- The South African contract Karpowership is chasing could be a game-changer for the group, making Eskom its largest client globally.
- What will we pay and how much will the Turkish conglomerate pocket?
One well-publicised estimate puts the cost of the South African Karpowership contracts over 20 years at more than R200-billion. This number is simply the “evaluation tariff” the company provided when it bid for allocations under the emergency Risk Mitigation Independent Power Producer Procurement Programme (RMI4P), multiplied by the absolute maximum amount of power Eskom can buy from the company in terms of the programme’s rules*.
This comes to R225.7-billion over 20 years or R11.3-billion per year.
The RMI4P rules also provide for a minimum guaranteed “take or pay” element where Eskom has to pay for a certain amount of power, irrespective of whether it actually needs it.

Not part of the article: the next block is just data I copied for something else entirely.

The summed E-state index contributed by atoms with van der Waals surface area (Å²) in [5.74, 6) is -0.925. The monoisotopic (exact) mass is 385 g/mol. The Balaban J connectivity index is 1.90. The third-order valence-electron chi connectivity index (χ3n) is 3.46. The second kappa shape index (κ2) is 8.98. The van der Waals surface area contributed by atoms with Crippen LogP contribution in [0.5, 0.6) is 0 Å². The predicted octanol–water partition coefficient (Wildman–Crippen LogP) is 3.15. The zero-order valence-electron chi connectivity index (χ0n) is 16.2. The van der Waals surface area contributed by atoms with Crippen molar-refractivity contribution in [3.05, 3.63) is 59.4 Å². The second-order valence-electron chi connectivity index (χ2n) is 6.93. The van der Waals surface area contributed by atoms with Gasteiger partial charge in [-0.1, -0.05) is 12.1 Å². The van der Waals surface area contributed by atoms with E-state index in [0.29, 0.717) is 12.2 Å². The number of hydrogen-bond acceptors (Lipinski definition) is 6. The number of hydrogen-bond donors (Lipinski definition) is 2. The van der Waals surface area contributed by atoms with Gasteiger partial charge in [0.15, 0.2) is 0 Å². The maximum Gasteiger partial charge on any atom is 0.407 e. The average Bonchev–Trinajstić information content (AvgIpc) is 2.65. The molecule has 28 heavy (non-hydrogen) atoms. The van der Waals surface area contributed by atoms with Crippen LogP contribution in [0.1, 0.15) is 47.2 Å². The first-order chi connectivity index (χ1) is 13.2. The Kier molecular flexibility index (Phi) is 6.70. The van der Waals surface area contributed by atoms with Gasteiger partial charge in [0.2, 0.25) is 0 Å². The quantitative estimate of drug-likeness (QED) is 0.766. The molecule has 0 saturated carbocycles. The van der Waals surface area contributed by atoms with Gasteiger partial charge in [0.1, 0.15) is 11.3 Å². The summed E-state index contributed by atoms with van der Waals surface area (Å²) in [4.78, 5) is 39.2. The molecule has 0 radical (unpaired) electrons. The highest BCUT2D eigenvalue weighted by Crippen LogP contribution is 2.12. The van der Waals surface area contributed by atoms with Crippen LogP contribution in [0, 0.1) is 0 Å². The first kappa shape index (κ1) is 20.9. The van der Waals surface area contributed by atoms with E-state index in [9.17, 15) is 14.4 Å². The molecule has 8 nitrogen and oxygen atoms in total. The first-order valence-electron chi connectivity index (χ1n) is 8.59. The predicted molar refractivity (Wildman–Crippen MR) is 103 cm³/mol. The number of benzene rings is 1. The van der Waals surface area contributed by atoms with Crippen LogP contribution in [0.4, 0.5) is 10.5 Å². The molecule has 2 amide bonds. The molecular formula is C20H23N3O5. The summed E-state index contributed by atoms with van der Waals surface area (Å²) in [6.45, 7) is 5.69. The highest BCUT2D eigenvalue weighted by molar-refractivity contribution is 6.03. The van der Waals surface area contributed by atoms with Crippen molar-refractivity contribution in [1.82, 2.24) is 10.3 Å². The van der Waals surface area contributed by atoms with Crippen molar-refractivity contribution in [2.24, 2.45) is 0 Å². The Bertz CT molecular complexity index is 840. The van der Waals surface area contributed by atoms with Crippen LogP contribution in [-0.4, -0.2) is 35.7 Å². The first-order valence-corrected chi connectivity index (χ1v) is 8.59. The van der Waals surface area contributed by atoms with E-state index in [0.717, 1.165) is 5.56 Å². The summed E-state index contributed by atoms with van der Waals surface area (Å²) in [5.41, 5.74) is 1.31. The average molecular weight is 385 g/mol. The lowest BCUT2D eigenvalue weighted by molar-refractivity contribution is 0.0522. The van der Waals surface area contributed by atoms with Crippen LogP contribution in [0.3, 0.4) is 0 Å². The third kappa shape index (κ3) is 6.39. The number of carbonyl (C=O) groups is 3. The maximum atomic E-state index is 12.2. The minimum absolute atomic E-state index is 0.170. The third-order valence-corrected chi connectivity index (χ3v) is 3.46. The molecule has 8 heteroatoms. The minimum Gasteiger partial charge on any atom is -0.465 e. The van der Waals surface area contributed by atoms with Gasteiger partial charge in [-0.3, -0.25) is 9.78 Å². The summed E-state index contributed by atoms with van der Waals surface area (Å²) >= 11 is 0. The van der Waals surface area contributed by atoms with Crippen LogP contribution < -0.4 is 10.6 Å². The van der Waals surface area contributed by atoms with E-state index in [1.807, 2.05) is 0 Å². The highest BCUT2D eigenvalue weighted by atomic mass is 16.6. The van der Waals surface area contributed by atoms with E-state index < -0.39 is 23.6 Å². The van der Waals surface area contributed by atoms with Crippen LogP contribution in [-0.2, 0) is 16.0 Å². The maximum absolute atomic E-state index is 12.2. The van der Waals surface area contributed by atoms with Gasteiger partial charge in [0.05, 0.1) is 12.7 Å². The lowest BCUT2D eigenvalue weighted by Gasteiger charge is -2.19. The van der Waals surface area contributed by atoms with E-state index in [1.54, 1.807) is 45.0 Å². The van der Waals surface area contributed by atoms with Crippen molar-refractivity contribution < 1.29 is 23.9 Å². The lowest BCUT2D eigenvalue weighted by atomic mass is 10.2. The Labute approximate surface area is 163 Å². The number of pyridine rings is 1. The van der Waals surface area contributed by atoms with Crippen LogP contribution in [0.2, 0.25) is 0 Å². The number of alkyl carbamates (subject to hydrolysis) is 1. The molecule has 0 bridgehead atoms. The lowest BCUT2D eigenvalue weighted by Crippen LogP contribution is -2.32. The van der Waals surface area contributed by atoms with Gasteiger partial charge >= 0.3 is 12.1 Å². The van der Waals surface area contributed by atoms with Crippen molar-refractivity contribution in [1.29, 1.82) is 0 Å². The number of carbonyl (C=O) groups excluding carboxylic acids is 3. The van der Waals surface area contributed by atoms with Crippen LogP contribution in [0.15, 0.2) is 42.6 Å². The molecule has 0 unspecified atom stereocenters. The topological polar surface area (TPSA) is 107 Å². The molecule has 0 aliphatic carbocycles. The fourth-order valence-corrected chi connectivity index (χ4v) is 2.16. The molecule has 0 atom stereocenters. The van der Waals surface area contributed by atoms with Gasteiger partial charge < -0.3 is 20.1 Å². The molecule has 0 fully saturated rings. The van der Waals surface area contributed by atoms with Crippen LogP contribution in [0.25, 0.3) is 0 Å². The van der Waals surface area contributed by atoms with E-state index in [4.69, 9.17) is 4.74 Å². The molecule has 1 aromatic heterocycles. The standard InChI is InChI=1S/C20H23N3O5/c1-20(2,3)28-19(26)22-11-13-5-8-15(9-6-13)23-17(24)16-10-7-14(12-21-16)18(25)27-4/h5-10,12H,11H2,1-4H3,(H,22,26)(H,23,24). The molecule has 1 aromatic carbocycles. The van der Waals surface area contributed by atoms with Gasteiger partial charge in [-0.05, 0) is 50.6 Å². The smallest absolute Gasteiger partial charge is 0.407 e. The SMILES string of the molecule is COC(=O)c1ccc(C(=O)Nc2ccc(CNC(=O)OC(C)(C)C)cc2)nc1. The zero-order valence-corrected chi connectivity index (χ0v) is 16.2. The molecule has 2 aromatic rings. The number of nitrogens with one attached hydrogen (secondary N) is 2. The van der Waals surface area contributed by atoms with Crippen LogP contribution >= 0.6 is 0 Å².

This is equal to 70% of the maximum possible sales, ie, R7.9-billion per year or R158-billion over 20 years.
This is the revenue at the level of the local subsidiary Karpowership SA which is 49%-owned by a local consortium. All of that comes from Eskom.
These, however, are ballpark figures because the actual tariff Karpower and other bidders will charge is tied to reigning gas prices, among other conditions.
These figures represent revenue, which is a good measure of what Eskom will pay, but a bad measure of how much money Karpowership will make.
Read more of this exclusive story from the amaBhungane Centre for Investigative Journalism HERE
Launched in 2010, amaBhungane (isiZulu for “the dung beetles”) is an independent, non-profit newsroom based in South Africa. The crack team of journalists develop investigative journalism, expose wrongdoing and empower people to hold power to account.